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Smart Fabric

Scientists have applied conductive nanocoatings to textiles, which could pave the way for ...

Not long ago, we reported on a prototype thin, flexible smartphone known as the Paperphone. While it isn’t actually made out of paper, the success of a research project at North Carolina State University indicates that phones in the future could be. Scientists there have been able to deposit conductive nanocoatings onto textiles, meaning that items such as pieces of paper or clothing could ultimately be used as electronic devices.  Read More

The humble lotus leaf continues to inspire the scientific world 
 [Images: Flickr Creative...

Finding inspiration from nature in order to refine and advance modern technologies is nothing new; Mercedes’ bionic car was an interesting example and we’ve also seen a new ‘smart fabric’ based on the design of pine cones. Perhaps one of the most inspiring species, certainly in the plant world, is the lotus, which has already contributed to the development of fog-free windscreens and other surfaces along with improving the efficiency of solar cells. Now NASA is looking to the Lotus Leaf to develop a non-stick surface for use on spaceflight equipment.  Read More

3-in-1 Xip3 transformable jacket

Here's an article of smart clothing that doesn't involve bio-sensors, solar panels or built-in Bluetooth - just clever design. CoreGear's three-in-one Xip3 is a water repellent, fleece lined jacket that quickly morphs into a backpack and (our favorite) a pillow for grabbing a quick nap in comfort.  Read More

Micro generator produces power from movement

A micron-scale generator that uses zinc oxide wires to produce alternating current could be woven into clothing to power wireless devices or implanted in the body to monitor vital signs. A team led by Zhong Lin Wang at the Georgia Institute of Technology’s Center for Nanostructure Characterization has developed the generator, which can produce an oscillating output voltage of up to 45 millivolts.  Read More

Smart Fabrics: Context is developing wearable sensors that could detect RSI

You don’t often hear fashion mentioned in the same sentence as cutting edge medical technology (unless you watch Grey’s Anatomy), but shirts that double as health monitors are just one type of garment under consideration in the emerging smart fabrics industry, a market that is estimated to be worth over €300 million, with a growth rate of roughly 20% per year.  Read More

Solar Powered Necktie

It might not be the most chic of clothing items, but form takes a back-seat to function with this solar powered necktie. Designed to charge a mobile phone, the concept tie was created by researchers at Iowa State University (ISU) whilst experimenting with uses for photovoltaic (PV) textiles to create smart garments.  Read More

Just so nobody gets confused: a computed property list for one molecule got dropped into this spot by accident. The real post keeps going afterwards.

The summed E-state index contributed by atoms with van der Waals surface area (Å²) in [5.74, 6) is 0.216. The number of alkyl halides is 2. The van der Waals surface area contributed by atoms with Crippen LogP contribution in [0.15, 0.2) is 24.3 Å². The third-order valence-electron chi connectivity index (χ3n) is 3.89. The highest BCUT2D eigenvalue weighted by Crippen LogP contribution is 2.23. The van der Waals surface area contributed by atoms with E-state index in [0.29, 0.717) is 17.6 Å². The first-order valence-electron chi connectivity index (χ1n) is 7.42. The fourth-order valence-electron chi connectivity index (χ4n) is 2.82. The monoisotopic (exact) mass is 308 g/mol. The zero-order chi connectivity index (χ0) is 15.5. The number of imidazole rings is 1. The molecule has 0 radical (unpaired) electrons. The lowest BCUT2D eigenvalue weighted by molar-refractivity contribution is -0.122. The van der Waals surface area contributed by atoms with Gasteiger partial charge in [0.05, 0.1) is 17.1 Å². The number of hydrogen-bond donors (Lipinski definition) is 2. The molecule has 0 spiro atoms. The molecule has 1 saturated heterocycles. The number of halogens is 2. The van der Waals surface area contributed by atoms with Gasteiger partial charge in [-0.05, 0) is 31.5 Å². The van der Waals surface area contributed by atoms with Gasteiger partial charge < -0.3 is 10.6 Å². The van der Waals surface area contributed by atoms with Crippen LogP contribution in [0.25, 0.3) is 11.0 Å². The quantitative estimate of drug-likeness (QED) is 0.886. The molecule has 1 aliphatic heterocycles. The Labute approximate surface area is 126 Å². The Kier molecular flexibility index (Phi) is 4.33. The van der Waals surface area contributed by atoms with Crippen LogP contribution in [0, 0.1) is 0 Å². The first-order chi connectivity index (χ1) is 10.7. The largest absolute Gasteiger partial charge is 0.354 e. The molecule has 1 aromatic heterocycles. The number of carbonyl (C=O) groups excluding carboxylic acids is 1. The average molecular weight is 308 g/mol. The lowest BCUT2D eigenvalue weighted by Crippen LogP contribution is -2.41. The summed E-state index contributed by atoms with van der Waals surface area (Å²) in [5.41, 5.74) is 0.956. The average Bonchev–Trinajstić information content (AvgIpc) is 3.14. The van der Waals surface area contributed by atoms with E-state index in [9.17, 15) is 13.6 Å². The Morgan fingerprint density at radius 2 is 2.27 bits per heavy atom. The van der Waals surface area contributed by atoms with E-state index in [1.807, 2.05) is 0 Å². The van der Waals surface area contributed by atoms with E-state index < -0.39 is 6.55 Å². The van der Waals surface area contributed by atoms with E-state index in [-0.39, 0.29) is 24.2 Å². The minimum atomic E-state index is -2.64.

Helicopter Smart Suit
 Photo Credit: SINTEF Health

April 11, 2008 Safety clothing might be imperative for some jobs, but when it becomes a hindrance and makes work uncomfortable and annoying, it needs to be reassessed. Take the orange safety suits worn by helicopter crews working on oil platforms off the coast of Norway - they're designed to stop the wearer from drowning or freezing to death if their choppers crash-land into the freezing ocean - but the properties that make them effective insulators also make them incredibly hot and sweaty to work in. Enter Helly Hansen's smart suit, impregnated with micro-particles of paraffin wax. The wax slowly melts as body temperatures increase, gradually sucking heat away from the body to cool the wearer through the day, making it much more comfortable. And if the wearer is plunged into icy water, the wax releases stored heat as it solidifies, allowing the suit to be even more effective at the safety component of its job.  Read More

Australian rugby players in Canterbury's new ionically charged IonX sports clothing

September 12, 2007 New Zealand’s famous All Blacks rugby team are about to miss out on a significant Kiwi advance in sports clothing technology that their Australian, South African, Irish and Scottish teams will bring to the World Cup. The All Blacks’ Adidas sponsorship will prevent them from using the revolutionary new IonX sportswear from Canterbury - a smart fabric that uses ionic energy to maximize blood flow, cool and calm the wearer, and deliver measurable performance gains in power output and recovery times.  Read More

Eleksen’s new eSystem

August 28, 2007 Smart fabric technology makers Eleksen Group have announced sensor technology allowing consumers to choose which gadget they want to control via their interactive clothing. The new technology system will also benefit garment makers wanting to create interactive apparel (iApparel) but lack the technological capabilities.  Read More

Zegna iJacket

August 23, 2007 An innovative new jacket design from Zegna Sport will allow wearers to simultaneously listen to their iPod and talk on their cell phone utilizing a controller embedded in the jacket sleeve. The Bluetooth iJacket has been made using smart fabric from the Eleksen Group , makers of touch-sensitive smart fabrics for clothing, electronics and accessories.  Read More

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